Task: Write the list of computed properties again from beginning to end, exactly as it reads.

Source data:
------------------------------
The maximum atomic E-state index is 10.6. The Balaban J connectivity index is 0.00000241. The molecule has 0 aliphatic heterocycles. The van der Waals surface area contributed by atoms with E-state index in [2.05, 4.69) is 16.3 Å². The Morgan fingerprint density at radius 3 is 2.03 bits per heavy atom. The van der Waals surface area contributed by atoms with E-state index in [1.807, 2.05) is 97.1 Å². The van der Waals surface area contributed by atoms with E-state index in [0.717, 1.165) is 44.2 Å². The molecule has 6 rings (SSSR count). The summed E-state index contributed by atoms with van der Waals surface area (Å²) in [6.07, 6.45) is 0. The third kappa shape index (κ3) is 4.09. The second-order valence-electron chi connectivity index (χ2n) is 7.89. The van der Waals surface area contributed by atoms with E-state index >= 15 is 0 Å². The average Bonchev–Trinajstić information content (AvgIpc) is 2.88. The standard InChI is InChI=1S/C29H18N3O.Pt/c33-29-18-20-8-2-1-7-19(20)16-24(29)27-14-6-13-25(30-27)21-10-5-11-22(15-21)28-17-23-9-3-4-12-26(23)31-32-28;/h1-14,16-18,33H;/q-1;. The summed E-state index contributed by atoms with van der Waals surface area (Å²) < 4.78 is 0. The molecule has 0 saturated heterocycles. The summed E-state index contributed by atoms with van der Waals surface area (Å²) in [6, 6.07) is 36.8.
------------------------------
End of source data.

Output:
The maximum atomic E-state index is 10.6. The Balaban J connectivity index is 0.00000241. The molecule has 0 aliphatic heterocycles. The van der Waals surface area contributed by atoms with E-state index in [2.05, 4.69) is 16.3 Å². The Morgan fingerprint density at radius 3 is 2.03 bits per heavy atom. The van der Waals surface area contributed by atoms with E-state index in [1.807, 2.05) is 97.1 Å². The van der Waals surface area contributed by atoms with E-state index in [0.717, 1.165) is 44.2 Å². The molecule has 6 rings (SSSR count). The summed E-state index contributed by atoms with van der Waals surface area (Å²) in [6.07, 6.45) is 0. The third kappa shape index (κ3) is 4.09. The second-order valence-electron chi connectivity index (χ2n) is 7.89. The van der Waals surface area contributed by atoms with E-state index >= 15 is 0 Å². The average Bonchev–Trinajstić information content (AvgIpc) is 2.88. The standard InChI is InChI=1S/C29H18N3O.Pt/c33-29-18-20-8-2-1-7-19(20)16-24(29)27-14-6-13-25(30-27)21-10-5-11-22(15-21)28-17-23-9-3-4-12-26(23)31-32-28;/h1-14,16-18,33H;/q-1;. The summed E-state index contributed by atoms with van der Waals surface area (Å²) < 4.78 is 0. The molecule has 0 saturated heterocycles. The summed E-state index contributed by atoms with van der Waals surface area (Å²) in [6, 6.07) is 36.8.